Transitions: Elementary School to Middle School

Elementary school is all fun and games until it is time for the transition from elementary school to middle school. Middle school is a major transition in a child’s life that is filled with physical, mental, and emotional changes and includes many firsts. Like the first time with no recess, the first time to switch teachers every hour, the first time to take honors classes, and the first time to play for your school’s sports team.

During this transition not only are aspects of your child’s school changing, but your child is too. Physically, their body is growing and maturing; they are going through puberty. Mentally, they are adequately challenged in classes or it is too hard. Emotionally, they are experiencing mood swings and outbursts of anger.

Like all transitions, the transition for the child is a transition for the parent too. Parents, talk about these aspects of the elementary school to middle school transition with your child:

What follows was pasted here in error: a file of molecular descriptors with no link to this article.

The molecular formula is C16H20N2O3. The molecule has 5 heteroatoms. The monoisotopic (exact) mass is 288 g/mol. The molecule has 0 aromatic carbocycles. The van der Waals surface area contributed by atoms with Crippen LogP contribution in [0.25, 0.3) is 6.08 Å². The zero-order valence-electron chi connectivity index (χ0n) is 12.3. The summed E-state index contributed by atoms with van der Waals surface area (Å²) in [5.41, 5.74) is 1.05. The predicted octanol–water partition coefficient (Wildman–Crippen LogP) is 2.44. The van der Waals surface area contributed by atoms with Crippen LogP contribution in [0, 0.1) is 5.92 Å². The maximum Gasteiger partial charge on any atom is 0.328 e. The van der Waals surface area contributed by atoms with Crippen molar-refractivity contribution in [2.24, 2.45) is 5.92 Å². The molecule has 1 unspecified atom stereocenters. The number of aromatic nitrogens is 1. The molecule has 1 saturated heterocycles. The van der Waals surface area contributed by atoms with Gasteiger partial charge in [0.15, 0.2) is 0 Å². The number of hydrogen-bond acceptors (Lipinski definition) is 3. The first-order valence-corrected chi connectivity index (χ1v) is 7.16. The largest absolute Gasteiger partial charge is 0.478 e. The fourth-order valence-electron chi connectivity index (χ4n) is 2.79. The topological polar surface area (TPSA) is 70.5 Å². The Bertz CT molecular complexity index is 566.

Today with social media use there is an increase in bullying. Kids can hide behind their phones and social media accounts to send mean texts and direct messages that they would not say in person. But just because it is not said in person doesn’t mean it doesn’t hurt the victim of bullying.


Puberty is a roller coaster of body changes and emotions for both boys and girls. Girls get their periods, boy’s voices change, and both boys and girls experience acne and hair growth in places that they aren’t used to. Mood changes and outbursts of anger are especially heightened when juggling the transitions of middle school.

Emphasis on academics

Academics are one of middle school’s biggest transitions from elementary school. The classes and expectations get higher, and the homework piles up. Your child may go from getting 100% on their grammar tests in elementary school to struggling with writing a paper in honors English. The transition to the academic standards in middle school can take a toll on your child mentally and psychically.


Like bullying, social media has an influence on popularity. Everyone is in competition to post the best Snapchat story or the best Instagram picture. Popularity is an image. In reality, it doesn’t matter how many likes you have on Instagram or how many people have watched your Snapchat story, it matters how good of a friend you are. Encourage your child to care about what is important, like honest and true friendships. That will make them happy, not social media popularity.

For more help and advice with the transition from elementary school to middle school check out Harvest Time Partner’s Face to Face conversation games.

Harvest Time Partners thanks contributing writer Emily Garber for her insights on life’s transitions.